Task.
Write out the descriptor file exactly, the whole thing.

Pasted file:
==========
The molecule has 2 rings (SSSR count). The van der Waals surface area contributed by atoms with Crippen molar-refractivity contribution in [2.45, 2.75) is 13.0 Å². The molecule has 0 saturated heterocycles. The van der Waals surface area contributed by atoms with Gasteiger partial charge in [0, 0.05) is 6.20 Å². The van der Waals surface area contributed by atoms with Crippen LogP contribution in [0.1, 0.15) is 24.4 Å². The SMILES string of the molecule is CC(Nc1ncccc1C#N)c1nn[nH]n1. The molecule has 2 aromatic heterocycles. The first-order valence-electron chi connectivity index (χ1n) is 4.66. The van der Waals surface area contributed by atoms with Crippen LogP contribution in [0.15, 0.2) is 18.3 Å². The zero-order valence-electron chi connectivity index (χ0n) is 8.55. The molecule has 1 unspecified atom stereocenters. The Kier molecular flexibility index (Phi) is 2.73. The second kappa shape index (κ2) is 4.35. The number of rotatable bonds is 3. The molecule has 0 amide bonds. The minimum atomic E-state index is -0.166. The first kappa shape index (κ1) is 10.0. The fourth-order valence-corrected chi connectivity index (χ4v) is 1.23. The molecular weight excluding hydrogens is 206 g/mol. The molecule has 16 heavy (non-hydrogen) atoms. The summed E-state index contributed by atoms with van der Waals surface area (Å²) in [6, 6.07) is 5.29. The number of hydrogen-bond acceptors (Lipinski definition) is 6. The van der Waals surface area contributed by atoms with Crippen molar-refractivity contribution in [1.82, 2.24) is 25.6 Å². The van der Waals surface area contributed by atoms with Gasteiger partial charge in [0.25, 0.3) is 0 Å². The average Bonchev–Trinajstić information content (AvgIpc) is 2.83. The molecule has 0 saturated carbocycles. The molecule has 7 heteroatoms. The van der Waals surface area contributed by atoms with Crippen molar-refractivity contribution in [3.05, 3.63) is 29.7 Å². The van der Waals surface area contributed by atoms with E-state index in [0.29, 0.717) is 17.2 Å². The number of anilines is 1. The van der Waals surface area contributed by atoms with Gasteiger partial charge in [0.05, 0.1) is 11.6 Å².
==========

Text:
The molecule has 2 rings (SSSR count). The van der Waals surface area contributed by atoms with Crippen molar-refractivity contribution in [2.45, 2.75) is 13.0 Å². The molecule has 0 saturated heterocycles. The van der Waals surface area contributed by atoms with Gasteiger partial charge in [0, 0.05) is 6.20 Å². The van der Waals surface area contributed by atoms with Crippen LogP contribution in [0.1, 0.15) is 24.4 Å². The SMILES string of the molecule is CC(Nc1ncccc1C#N)c1nn[nH]n1. The molecule has 2 aromatic heterocycles. The first-order valence-electron chi connectivity index (χ1n) is 4.66. The van der Waals surface area contributed by atoms with Crippen LogP contribution in [0.15, 0.2) is 18.3 Å². The zero-order valence-electron chi connectivity index (χ0n) is 8.55. The molecule has 1 unspecified atom stereocenters. The Kier molecular flexibility index (Phi) is 2.73. The second kappa shape index (κ2) is 4.35. The number of rotatable bonds is 3. The molecule has 0 amide bonds. The minimum atomic E-state index is -0.166. The first kappa shape index (κ1) is 10.0. The fourth-order valence-corrected chi connectivity index (χ4v) is 1.23. The molecular weight excluding hydrogens is 206 g/mol. The molecule has 16 heavy (non-hydrogen) atoms. The summed E-state index contributed by atoms with van der Waals surface area (Å²) in [6, 6.07) is 5.29. The number of hydrogen-bond acceptors (Lipinski definition) is 6. The van der Waals surface area contributed by atoms with Crippen molar-refractivity contribution in [1.82, 2.24) is 25.6 Å². The van der Waals surface area contributed by atoms with Gasteiger partial charge in [0.25, 0.3) is 0 Å². The average Bonchev–Trinajstić information content (AvgIpc) is 2.83. The molecule has 0 saturated carbocycles. The molecule has 7 heteroatoms. The van der Waals surface area contributed by atoms with Crippen molar-refractivity contribution in [3.05, 3.63) is 29.7 Å². The van der Waals surface area contributed by atoms with E-state index in [0.29, 0.717) is 17.2 Å². The number of anilines is 1. The van der Waals surface area contributed by atoms with Gasteiger partial charge in [0.05, 0.1) is 11.6 Å².